Chaos by Patricia Cornwell is the 24th thriller in the #1 New York Times bestselling author's popular high-stakes series starring medical examiner Dr. Kay Scarpetta (Available November 15, 2016).
Fans of Patricia Cornwell know that it’s never good news when Dr. Kay Scarpetta’s cell phone rings after hours. Even worse when her husband’s, FBI profiler Benton Wesley, chirps simultaneously.
So when both are interrupted at an intimate dinner at Harvard’s exclusive Faculty Club in the opening pages of Chaos, readers are right to suspect that some version of hell has broken loose. Indeed, these calls bring chilling news on an otherwise unusually humid fall evening: the body of a bicyclist has been found dead alongside the Charles River.
Almost immediately, Scarpetta—who’s become the target of an anonymous cyberbully named Tailend Charlie—fears that the victim may be a young woman she’s come face-to-face with twice that day due to apparent coincidence (though coincidence is largely irrelevant to her life). But when her investigative partner, Pete Marino, reports possible international interest in the case, she understands that something much more sinister may have come to pass. Fitting of this sense of foreboding is the oppressive atmosphere that Cornwell so vividly depicts:
Were it not for the distant sounds of traffic, the infrequent pedestrian, the vapor trails overhead, I might believe I’m the only human left on a post-apocalyptic earth. I’ve never seen the Harvard campus this deserted except maybe during a bomb scare. But then I’ve also not been witness to such extreme weather in this part of the world, and blizzards and arctic blasts don’t count.
New Englanders are used to that but not temperatures edging past a hundred degrees Fahrenheit. The sun is molten in a bone-scrubbed sky that the heat has bleached the blue out of as I’ve heard it described. The greenhouse effect. Global warming. God’s punishment. The Devil’s in his workshop. Mercury in retrograde. El Niño. The end times.
These are some of the explanations for one of the worst heat waves in Massachusetts’s history. Business at my headquarters, the Cambridge Forensic Center, has gone through the roof, and that’s the paradox of what I do. When things are bad they’re normal. When they’re worse they’re good. It’s a gift and a curse that I have job security in this imperfect world …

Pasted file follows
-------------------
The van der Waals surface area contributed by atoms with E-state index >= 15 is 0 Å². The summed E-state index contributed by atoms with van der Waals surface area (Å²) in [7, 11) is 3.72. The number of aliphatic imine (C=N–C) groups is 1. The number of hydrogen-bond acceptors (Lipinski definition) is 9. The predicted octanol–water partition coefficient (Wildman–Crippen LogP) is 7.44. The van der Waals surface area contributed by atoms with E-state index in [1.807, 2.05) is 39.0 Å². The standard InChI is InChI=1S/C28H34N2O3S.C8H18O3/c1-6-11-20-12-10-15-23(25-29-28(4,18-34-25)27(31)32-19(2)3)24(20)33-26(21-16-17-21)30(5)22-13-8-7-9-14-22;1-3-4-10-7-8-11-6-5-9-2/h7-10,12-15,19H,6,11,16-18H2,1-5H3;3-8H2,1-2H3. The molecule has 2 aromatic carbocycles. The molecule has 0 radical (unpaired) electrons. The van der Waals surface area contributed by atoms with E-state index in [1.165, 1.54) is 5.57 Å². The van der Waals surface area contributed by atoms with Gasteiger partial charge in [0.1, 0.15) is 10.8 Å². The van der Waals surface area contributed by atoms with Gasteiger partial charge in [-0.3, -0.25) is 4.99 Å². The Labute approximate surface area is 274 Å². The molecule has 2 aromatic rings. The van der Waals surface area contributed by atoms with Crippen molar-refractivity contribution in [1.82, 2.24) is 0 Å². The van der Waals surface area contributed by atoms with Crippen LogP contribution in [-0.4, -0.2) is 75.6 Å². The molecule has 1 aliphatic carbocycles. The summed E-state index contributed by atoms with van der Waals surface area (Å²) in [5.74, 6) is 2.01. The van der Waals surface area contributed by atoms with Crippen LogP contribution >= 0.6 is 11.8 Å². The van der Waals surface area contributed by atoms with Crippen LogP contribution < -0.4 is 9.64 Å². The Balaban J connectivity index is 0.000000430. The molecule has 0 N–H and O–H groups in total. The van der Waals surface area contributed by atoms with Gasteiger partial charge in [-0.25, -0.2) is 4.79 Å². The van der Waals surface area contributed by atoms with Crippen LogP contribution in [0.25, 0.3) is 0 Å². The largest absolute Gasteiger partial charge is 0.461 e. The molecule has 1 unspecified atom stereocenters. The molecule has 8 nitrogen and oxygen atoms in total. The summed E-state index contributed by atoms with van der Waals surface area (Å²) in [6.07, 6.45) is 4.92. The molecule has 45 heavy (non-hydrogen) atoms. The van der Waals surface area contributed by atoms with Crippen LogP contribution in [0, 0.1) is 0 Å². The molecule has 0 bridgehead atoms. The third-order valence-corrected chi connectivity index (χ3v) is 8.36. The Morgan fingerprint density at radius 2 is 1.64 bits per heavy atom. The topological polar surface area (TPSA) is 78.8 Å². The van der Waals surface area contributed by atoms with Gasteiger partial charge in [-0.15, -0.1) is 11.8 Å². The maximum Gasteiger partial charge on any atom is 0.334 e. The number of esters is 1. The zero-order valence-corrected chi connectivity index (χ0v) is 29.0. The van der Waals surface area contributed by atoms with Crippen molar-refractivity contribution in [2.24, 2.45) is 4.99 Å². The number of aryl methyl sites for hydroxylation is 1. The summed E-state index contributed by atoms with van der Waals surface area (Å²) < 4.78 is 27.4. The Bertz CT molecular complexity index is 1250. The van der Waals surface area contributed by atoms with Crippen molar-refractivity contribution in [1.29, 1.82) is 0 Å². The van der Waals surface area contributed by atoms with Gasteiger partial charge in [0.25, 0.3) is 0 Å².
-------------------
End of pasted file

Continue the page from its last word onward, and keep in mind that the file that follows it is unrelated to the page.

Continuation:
Once at the crime scene, Scarpetta is truly in her element (even if baffled by its disorder), and Cornwell—narrating from her protagonist’s sharp perspective—spends an abundance of pages walking readers through procedure. From safeguarding the area and interviewing witnesses to inventorying evidence and examining the body, it’s utterly fascinating and first-rate (which demonstrates convincingly why the author has always been at the forefront of forensics). So, too, Scarpetta’s keen sense of obligation to the victim and her insistence on remaining objective and allowing science rather than speculation to dictate the story:
Her eyes stare dully at me from slitted lids
If only you could speak, I always think. She will in her own way and in her own time. The language of the dead is silent and difficult, and the message I keep getting is Elisa Vandersteel looks remarkably clean and uninjured. I haven’t turned her over yet, and I’ll know more when I can examine her internally. But already I feel confident that her singed hair is directly related to her death.
Of course, looks can be deceiving, and it soon becomes clear that Vandersteel’s death is not a random act of nature but the result of a cunning and technologically savvy predator. When a second murder occurs hundreds of miles away, it hits Scarpetta at her emotional core—and proves that the threat is both personal and far-reaching and those she loves most are yet again in the crosshairs. With the usual gang at her side—including her brilliant niece, Lucy, who is uncharacteristically outmaneuvered by Tailend Charlie—Scarpetta must uncover the shocking truth before it destroys them all.
Chaos, then, is an apt—and aptly titled—addition to the Scarpetta arsenal, which now spans twenty-four books and twenty-six years. Despite competition from television, film, and a host of other authors inspired by her unique brand, Cornwell has remained a singular force in suspense fiction. Once again, her scientific mastery and dynamic plot twists transcend comparison, as does the indomitable Scarpetta, who continues to restore order and justice when all else fails.
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John Valeri wrote the popular Hartford Books Examiner column for Examiner.com from 2009 – 2016. He can be found online at www.johnbvaleri.com and is featured in the Halloween-themed anthology Tricks and Treats, now available from Books & Boos Press.